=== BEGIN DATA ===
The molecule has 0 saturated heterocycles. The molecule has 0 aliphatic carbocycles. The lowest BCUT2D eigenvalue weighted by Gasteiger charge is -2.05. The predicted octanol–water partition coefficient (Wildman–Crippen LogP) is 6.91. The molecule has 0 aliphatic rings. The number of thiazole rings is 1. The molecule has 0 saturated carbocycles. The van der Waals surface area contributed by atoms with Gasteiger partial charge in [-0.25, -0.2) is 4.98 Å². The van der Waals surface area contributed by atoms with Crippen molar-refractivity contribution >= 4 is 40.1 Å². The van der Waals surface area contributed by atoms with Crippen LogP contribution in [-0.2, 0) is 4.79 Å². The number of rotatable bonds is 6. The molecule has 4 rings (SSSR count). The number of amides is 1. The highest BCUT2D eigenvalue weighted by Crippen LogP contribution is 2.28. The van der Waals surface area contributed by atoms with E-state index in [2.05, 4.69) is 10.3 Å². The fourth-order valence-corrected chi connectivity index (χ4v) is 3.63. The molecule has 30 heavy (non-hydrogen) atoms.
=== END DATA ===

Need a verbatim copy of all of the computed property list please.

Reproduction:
The molecule has 0 saturated heterocycles. The molecule has 0 aliphatic carbocycles. The lowest BCUT2D eigenvalue weighted by Gasteiger charge is -2.05. The predicted octanol–water partition coefficient (Wildman–Crippen LogP) is 6.91. The molecule has 0 aliphatic rings. The number of thiazole rings is 1. The molecule has 0 saturated carbocycles. The van der Waals surface area contributed by atoms with Gasteiger partial charge in [-0.25, -0.2) is 4.98 Å². The van der Waals surface area contributed by atoms with Crippen molar-refractivity contribution >= 4 is 40.1 Å². The van der Waals surface area contributed by atoms with Crippen LogP contribution in [-0.2, 0) is 4.79 Å². The number of rotatable bonds is 6. The molecule has 4 rings (SSSR count). The number of amides is 1. The highest BCUT2D eigenvalue weighted by Crippen LogP contribution is 2.28. The van der Waals surface area contributed by atoms with E-state index in [2.05, 4.69) is 10.3 Å². The fourth-order valence-corrected chi connectivity index (χ4v) is 3.63. The molecule has 30 heavy (non-hydrogen) atoms.